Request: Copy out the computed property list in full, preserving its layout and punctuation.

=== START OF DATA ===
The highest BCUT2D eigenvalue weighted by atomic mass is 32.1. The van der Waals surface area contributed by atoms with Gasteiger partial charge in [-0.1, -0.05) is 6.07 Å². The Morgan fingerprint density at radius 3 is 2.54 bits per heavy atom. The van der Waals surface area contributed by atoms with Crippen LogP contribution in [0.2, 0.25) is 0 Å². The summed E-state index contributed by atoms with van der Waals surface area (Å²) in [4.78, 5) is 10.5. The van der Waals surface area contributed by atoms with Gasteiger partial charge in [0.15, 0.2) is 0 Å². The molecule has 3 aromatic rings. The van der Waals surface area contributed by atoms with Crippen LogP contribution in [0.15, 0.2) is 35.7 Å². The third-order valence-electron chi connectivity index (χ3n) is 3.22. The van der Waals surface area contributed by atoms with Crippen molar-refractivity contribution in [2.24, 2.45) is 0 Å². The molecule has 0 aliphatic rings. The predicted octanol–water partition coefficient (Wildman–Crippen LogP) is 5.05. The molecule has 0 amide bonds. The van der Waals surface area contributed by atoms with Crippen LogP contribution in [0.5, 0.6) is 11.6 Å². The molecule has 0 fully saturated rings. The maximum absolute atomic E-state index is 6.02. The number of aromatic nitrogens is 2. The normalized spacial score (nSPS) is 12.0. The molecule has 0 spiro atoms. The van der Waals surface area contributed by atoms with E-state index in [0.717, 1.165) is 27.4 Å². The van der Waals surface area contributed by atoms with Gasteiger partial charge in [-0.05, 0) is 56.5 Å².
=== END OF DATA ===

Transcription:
The highest BCUT2D eigenvalue weighted by atomic mass is 32.1. The van der Waals surface area contributed by atoms with Gasteiger partial charge in [-0.1, -0.05) is 6.07 Å². The Morgan fingerprint density at radius 3 is 2.54 bits per heavy atom. The van der Waals surface area contributed by atoms with Crippen LogP contribution in [0.2, 0.25) is 0 Å². The summed E-state index contributed by atoms with van der Waals surface area (Å²) in [4.78, 5) is 10.5. The van der Waals surface area contributed by atoms with Gasteiger partial charge in [0.15, 0.2) is 0 Å². The molecule has 3 aromatic rings. The van der Waals surface area contributed by atoms with Crippen LogP contribution in [0.15, 0.2) is 35.7 Å². The third-order valence-electron chi connectivity index (χ3n) is 3.22. The van der Waals surface area contributed by atoms with Crippen molar-refractivity contribution in [2.24, 2.45) is 0 Å². The molecule has 0 aliphatic rings. The predicted octanol–water partition coefficient (Wildman–Crippen LogP) is 5.05. The molecule has 0 amide bonds. The van der Waals surface area contributed by atoms with Crippen LogP contribution in [0.5, 0.6) is 11.6 Å². The molecule has 0 fully saturated rings. The maximum absolute atomic E-state index is 6.02. The number of aromatic nitrogens is 2. The normalized spacial score (nSPS) is 12.0. The molecule has 0 spiro atoms. The van der Waals surface area contributed by atoms with E-state index in [0.717, 1.165) is 27.4 Å². The van der Waals surface area contributed by atoms with Gasteiger partial charge in [-0.05, 0) is 56.5 Å².